Three Things That Make a TED Talk Worthwhile


Since February, I’ve watched dozens upon dozens of TED and TEDx videos, searching for ones that are interesting enough to post on social media outlets (as part of my job). What do you need to know in order to deliver a successful TED/TEDx talk? Here are my insights thus far:


  1. TED is not a lecture series. While the worst of the talks would still be an entertaining interjection in your Economics 101 class, the best take a niche topic and make it relevant to the masses. The main topic of every great TED talk is something you’ve either never heard about before, or haven’t heard anyone publicly talk about before. Is science my thing? Not really. Did I watch the TED talk on the $0.50 paper-pop-out microscope three times? Hell yes! TED has been criticized for over simplifying intense topics, but that is often the goal; take the most exciting piece of your topic and share it.
  2. Great TED/TEDx talks always feature a speaker that is confident and knowledgeable. These people know that they know their stuff, and are genuinely excited to share it. Just like with anything and anyone successful, from Aravind Eye Care to Steve Jobs, a spirited and charismatic person has proved that  it’s possible to get others interested in something that they may not have previously cared about. Enthusiasm is contagious!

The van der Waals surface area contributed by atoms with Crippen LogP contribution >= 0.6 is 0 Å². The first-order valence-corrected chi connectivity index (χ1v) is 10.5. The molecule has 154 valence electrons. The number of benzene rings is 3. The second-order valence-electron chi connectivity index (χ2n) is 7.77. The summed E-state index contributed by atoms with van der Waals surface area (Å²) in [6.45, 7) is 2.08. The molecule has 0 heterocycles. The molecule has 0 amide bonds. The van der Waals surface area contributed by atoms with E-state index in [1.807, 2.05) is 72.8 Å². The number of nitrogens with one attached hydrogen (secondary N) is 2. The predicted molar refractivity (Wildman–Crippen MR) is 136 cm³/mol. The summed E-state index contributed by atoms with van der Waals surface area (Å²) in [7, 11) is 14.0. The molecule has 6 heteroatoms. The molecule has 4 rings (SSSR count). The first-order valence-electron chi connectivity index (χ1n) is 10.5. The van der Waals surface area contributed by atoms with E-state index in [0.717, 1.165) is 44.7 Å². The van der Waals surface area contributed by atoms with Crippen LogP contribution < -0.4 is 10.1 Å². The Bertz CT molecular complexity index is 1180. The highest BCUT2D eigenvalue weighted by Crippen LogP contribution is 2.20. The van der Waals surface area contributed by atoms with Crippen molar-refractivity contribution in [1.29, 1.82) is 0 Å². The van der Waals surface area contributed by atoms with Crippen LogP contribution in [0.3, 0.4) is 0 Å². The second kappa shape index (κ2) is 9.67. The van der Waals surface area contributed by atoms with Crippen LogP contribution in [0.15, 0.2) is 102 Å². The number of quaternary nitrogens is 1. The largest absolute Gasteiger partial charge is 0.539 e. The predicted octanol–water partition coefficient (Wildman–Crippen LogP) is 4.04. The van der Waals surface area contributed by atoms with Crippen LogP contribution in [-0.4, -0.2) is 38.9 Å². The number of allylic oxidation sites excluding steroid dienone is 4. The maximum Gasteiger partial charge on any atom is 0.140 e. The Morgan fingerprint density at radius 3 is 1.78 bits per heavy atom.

3. Present both a problem AND an innovative (buzzword!) solution. TED and TEDx presenters are not, historically, “debbie downers” and they don’t get on stage just to present research. The most engaging talks present a common problem and then proceed to tell the audience how they found a unique way to solve it. This doesn’t just apply to the technology talks. Amy Cuddy has 17.5 million views on her body language talk at  TED. She talks about how body language effects our chances of success and how most people don’t realize this (the problem). She then goes on to give advice on what to do before a job interview, and proves to viewers that what she’s talking about is 100% science and 100% true (the solution).
  4. Only feature stories or examples if people won’t be able to recognize them as such. Tell a personal anecdote that is so relevant to your topic that the audience won’t even realize that it’s a personal anecdote. Promote your company only if you’re talking about it in a way that you would to a friend, not promoting it but just explaining the cool stuff you’re doing.

Optimistic people sharing brilliant stories – TED in a nutshell.

Me on stage, presenting our "before I die" project at TEDxViaLibertad
Me on stage, presenting our “before I die” project at TEDxViaLibertad


Check out the talks from TEDxViaLibertad here – the most recent TEDx event in Bolivia that I helped to organize, on the TEDx YouTube channel! Or, visit our Facebook page at


Si lees español, echa un vistazo a mi post  TEDxViaLibertad,”Como Hacer TEDx en Bolivia“,


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